Let The Numbers Speak For Themselves

Now that the annual reports are out, let's check out the key metrics of the last five major midstream companies:

Corp.

PE

PBV

Operating

Margin

EV/CF

LT

DEBT/CF

Total DEBT/EQ

Annual

Yield

EPD

22

4.09

7.3%

23.74

5.07

1.72

4.5%

PAA

23

2.86

3.8%

20.41

5.1

1.82

4%

WMB

27

5.37

22%

19.76

5.85

4.12

3.7%

WPZ

27

2.32

21%

14.39

4.18

1.22

6.6%

TRP

25

2

32%

14.75

5.32

1.86

3.7%

EV: Enterprise Value

CF: Annual Cash Flow

EQ: Stockholder Equity

Although these ratios do not look as horrible as the ones at the first Part of this series, the debt is dominant in this group of companies too.

Williams Companies (NYSE:WMB) is the most indebted company from the list above. Williams Companies is heavily dependent on debt, although all the companies of this list are highly leveraged. However, it seems that the market either ignores or underestimates this issue, and gives Williams the highest PE and PBV in comparison to the others.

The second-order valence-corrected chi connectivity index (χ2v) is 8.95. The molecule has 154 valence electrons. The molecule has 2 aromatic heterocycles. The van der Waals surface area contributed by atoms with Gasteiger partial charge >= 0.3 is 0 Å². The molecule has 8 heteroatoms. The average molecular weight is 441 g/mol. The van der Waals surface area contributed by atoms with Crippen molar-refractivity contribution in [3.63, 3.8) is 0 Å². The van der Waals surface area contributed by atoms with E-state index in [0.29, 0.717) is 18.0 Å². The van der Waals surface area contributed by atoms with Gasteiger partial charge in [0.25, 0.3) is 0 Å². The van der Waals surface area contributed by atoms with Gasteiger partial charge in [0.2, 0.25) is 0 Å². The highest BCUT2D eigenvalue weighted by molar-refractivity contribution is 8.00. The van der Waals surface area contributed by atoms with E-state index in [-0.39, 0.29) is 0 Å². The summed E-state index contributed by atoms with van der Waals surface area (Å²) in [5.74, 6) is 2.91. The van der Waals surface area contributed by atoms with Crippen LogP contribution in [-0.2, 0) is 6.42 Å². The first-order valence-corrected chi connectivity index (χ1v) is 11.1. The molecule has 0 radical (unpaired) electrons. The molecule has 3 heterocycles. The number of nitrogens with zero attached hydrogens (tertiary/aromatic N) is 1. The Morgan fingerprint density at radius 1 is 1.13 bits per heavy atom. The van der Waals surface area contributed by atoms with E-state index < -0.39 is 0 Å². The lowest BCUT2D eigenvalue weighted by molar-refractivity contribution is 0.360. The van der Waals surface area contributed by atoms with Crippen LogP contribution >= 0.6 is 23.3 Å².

In the meantime, the low operating margin is looming over Enterprise Products Partners (NYSE:EPD) and Plains All American Pipeline (NYSE:PAA). I do not like these two companies either, because they have marginal or low operating margins combined with high D/CF ratio.

TransCanada (NYSE:TRP) seems to stand out a bit due to its high operating margin, although its remaining metrics are inflated and eventually they are not attractive. The metrics of Williams Partners (NYSE:WPZ) are not attractive either.

Potential Upside Drivers

To give all a more complete idea for the aforementioned companies, I will also provide the most significant growth catalysts for each one of them, on a going forward basis:

1) In January 2013, Enterprise Products Partners and Enbridge completed the expansion of Seaway from 150,000 bopd to 400,000 bopd and there is a twin line (Seaway Phase 3) planned for 2014 that will further boost capacity to 850,000 bopd, increasing the flow from Cushing, Oklahoma, to Gulf Coast refineries.

Additionally, Enterprise Products Partners formed a JV to construct the Texas Express NGL pipeline by Q3 2013. It will have 280,000 bopd capacity, and it can be expanded to 400,000 bopd.